(b. 1448, Firenze, d. 1502, Firenze)

Petrarch: Songs, Triumphs

Manuscript (Ms. Vit. 22-1), 358 x 231 mm
Biblioteca Nacional, Madrid

This manuscript contains the Canzoniera (Songs) and the Trionfi (Triumphs) of Petrarch (1304-1374), who was famous even within his own lifetime, continued to enjoy great popularity throughout the 15th century. The Book of Songs sings of the author's unrequited love for a lady named Laura. The Triumphs is an allegorical didactic poem about the soul of the poet and the history of mankind. This copy was commissioned by Federico da Montefeltro, Duke of Urbino (reigned 1474-1482).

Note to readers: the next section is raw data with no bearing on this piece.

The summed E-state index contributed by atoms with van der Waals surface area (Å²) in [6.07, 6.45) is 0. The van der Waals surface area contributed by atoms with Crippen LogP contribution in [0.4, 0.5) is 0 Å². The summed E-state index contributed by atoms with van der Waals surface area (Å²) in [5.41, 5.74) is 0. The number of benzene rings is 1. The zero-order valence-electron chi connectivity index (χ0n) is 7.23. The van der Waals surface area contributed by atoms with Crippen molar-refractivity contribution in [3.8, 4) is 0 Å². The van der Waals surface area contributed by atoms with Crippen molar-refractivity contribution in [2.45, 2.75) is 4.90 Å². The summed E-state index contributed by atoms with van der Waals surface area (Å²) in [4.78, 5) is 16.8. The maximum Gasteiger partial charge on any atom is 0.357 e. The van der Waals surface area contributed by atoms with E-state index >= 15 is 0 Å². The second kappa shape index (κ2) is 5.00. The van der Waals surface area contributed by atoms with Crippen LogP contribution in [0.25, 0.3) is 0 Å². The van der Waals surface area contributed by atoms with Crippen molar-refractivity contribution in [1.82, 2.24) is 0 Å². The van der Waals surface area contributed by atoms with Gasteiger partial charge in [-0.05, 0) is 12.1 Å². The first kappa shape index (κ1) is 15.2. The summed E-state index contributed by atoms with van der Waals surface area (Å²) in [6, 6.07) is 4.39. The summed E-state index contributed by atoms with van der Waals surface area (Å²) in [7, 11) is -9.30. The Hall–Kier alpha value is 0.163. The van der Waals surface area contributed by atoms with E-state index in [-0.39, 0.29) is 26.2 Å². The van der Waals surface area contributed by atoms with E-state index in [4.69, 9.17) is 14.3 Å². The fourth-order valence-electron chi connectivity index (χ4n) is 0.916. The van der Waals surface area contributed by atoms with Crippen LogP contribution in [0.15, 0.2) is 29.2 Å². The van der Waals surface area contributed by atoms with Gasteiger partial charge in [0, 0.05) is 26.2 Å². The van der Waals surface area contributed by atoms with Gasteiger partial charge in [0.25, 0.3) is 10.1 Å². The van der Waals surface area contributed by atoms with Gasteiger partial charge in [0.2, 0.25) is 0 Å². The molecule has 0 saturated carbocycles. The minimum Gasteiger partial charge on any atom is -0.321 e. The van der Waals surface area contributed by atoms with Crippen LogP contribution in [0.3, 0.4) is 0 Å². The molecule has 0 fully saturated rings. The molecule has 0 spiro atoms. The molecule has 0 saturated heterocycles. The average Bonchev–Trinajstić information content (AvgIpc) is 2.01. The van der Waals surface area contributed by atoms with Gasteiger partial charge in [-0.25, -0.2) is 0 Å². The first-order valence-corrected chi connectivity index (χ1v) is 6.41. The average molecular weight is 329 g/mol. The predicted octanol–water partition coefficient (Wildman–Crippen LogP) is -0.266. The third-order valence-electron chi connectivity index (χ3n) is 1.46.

On folio 166v, beneath a damask canopy supported by fantastic candelabra columns and before a landscape panorama, two oxen draw a carriage, or catafalque, towards the viewer. The two animals trample over three dying or dead people lying on the ground - a woman, a young and an elderly man, representing the ultimate fate that faces all mankind. High up on the catafalque sit a cardinal, an emperor, two bishops and a king, below whom appear two scholars, a soldier, four women of various ages and a small child. Above all of them the crowning figure of death wields his scythe.

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